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Sermons on National Subjects, 42 - GOD'S COVENANTS

By Charles Kingsley

      I do set my bow in the cloud, and it shall be for a token of a covenant between me and the earth.--GENESIS ix. 13.

      The text says that God made a covenant with Noah, and with his seed after him--that is, with all mankind; with us who sit here, and our children after us, and with all human beings who will ever live upon the face of the earth. God made a covenant with them. Now, what is a covenant? We say that two men make a covenant with each other when they make a bargain, an agreement; in this way: If you will do this thing, then I will do that; but if you will not do this thing, I will not do that. If you do not keep to our agreement, I am free of it. If I do not do my part of the agreement, you are free. Is not that what we call a covenant--a bargain between two parties, which, if either party breaks it, becomes null and void, and binds neither? Let us see whether God's covenants with man are of this kind.

      Does God say to Noah: "If you and your children are righteous, I will look upon the rainbow, and remember my covenant: but if you and your children are unrighteous, I will not look on the rainbow, and I will break my covenant because you have broken it?" We read no such words; God made no conditions with Noah and his sons. Whether they forgot the covenant or not, God would remember it. It was a covenant of free grace, even as all God's covenants are. Not a bargain, but a promise. "By Myself have I sworn, saith the Lord, that I will not fail David." By Himself He sware to Abraham: "Surely blessing I will bless thee, and multiplying I will multiply thee." That is the form of God's covenants. God swears by Himself--by God who cannot change. If God can change, then His covenant can change. If God can fail Himself, then can He fail His covenant to which He has sworn by Himself. If it had been a mere bargain, like men's bargains, and not a promise out of His absolute love, His free grace, His boundless mercy, would He have sworn by Himself? Nay, rather, He would have sworn by Abraham: "By thy obedience or disobedience I swear to bless thee or curse thee." But He swore by Himself, the absolute, the unchangeable, the Giver whose name is Love.

      Consider now the token of the covenant which God gave to Noah. It was the rainbow. What is the rainbow? Sunlight turned back to our eye, through drops of falling rain. What sign could be more simple? And yet what sign could be more perfect? Noah's sons would fear that another flood was coming, perhaps flood after flood. The token of the rainbow said to them, No. Floods and rain are not to be the custom of this earth. Sunshine is to be the custom of it. Do not fear the clouds and storm and rain; look at the bow in the cloud, in the very rain itself. That is a sign that the sun, though you cannot see it, is shining still. That up above, beyond the cloud, is still sunlight, and warmth, and cloudless blue sky. Believe in God's covenant. Believe that the sun will conquer the clouds, warmth will conquer cold, calm will conquer storm, fair will conquer foul, light will conquer darkness, joy will conquer sorrow, life conquer death, love conquer destruction and the devouring floods; because God is light, God is love, God is life, God is peace and joy eternal and without change, and labours to give life, and joy, and peace, to man and beast and all created things. This was the meaning of the rainbow. Not a sudden or strange token, a miracle, as men call it, like as some voice out of the sky, or fiery comet, might have been; but a regular, orderly, and natural sign, to witness that God is a God of order. Whenever there was a rainy day there might be a rainbow. It came by the same laws by which everything else comes in the world. It was a witness that God who made the world is the friend and preserver of man; that His promises are like the everlasting sunshine which is above the clouds, without spot or fading, without variableness or shadow of turning.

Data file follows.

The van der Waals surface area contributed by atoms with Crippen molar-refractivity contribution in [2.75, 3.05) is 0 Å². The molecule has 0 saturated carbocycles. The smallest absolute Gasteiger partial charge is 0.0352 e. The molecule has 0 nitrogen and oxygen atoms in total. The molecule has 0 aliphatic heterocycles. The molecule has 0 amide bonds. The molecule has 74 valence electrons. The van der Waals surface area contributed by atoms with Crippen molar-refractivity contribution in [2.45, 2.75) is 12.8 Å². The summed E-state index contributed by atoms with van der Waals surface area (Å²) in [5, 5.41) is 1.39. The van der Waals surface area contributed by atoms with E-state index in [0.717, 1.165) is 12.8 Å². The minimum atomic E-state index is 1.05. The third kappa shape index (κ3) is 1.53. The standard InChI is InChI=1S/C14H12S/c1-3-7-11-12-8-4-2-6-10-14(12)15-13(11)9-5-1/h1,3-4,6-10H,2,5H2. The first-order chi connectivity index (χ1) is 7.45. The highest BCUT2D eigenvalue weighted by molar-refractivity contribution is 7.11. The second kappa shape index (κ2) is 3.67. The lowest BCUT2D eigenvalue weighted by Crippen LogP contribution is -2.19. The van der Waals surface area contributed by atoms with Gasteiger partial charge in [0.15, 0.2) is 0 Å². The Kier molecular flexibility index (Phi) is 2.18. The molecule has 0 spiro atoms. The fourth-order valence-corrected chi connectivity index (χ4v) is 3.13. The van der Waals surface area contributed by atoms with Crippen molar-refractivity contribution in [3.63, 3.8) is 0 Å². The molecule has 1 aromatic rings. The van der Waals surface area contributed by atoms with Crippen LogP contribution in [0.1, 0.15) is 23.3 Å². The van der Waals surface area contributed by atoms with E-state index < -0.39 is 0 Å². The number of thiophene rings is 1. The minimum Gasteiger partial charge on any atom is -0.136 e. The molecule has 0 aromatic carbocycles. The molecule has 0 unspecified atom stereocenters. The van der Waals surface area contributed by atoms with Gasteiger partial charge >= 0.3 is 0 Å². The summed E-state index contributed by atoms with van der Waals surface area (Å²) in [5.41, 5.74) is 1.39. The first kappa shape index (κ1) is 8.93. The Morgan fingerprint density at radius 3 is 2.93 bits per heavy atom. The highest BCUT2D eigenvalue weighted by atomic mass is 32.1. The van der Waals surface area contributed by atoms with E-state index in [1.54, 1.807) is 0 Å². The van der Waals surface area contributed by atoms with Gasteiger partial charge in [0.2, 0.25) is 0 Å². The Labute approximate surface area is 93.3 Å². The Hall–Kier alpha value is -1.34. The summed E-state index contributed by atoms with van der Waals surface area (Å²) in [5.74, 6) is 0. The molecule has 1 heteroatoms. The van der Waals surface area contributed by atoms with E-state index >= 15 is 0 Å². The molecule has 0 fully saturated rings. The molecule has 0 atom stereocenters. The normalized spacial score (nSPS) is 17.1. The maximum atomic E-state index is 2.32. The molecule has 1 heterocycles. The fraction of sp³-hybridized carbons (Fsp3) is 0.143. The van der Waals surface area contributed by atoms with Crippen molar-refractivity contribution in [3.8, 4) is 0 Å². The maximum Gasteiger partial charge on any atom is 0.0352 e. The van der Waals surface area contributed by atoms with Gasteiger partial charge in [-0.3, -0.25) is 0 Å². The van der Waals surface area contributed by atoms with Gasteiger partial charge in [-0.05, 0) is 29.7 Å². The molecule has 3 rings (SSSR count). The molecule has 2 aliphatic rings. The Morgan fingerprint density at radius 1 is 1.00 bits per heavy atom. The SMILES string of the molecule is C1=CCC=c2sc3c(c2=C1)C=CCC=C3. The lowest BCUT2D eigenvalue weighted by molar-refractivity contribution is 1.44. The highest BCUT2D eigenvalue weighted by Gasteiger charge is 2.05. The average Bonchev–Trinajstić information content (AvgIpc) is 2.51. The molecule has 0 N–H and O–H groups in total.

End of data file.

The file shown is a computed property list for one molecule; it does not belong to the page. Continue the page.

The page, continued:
And do you fancy, my friends, that the new covenant, the covenant which God made with all mankind in the blood of His only-begotten Son, is narrower or weaker than the covenant which He made with Noah, Abraham, and David? He asked no conditions from them. Do you think He asks them from us? He called them by free grace. Do you think He calls us by anything less? He swore by Himself to them. How much more has He sworn by Himself to us? He who was born, and died, and rose again for us, who now sits at the right hand of the Father, very Man of the substance of a human mother, yet very God of very God begotten.

      His covenants of old stood true and faithful, however disobedient and unfaithful men might be; as it is written: "I have sworn once for all by my holiness, that I will not fail David." And those words, the New Testament declares to us, again and again, are true of the new covenant, and fulfilled in the Lord Jesus Christ, into whose name we are baptized. Yes; into whose name we are baptized. There is the sign of the new covenant; of a covenant of free grace. Therefore we can bring our children to be baptized as we were baptized ourselves, before they have done either good or evil, for a sign that God's love is over them, God's kingdom is their inheritance, God's love their everlasting portion.

      But we may fall from grace; and then what good will our baptism be to us? We shall be lost, just as if we had never been baptized.

      My friends, if, though the sun was shining in the sky, you shut your eyes close, and kept out the light, what use would the sunlight be to you? You would stumble, and fall, and come to harm, as certainly as in the darkest night. But would the sun go out of the sky, my friends, because you were unwise enough to shut your eyes to it? The sun would still be there, shining as bright as ever. You would have only to be reasonable and to open your eyes, and you would see your way again as well as ever.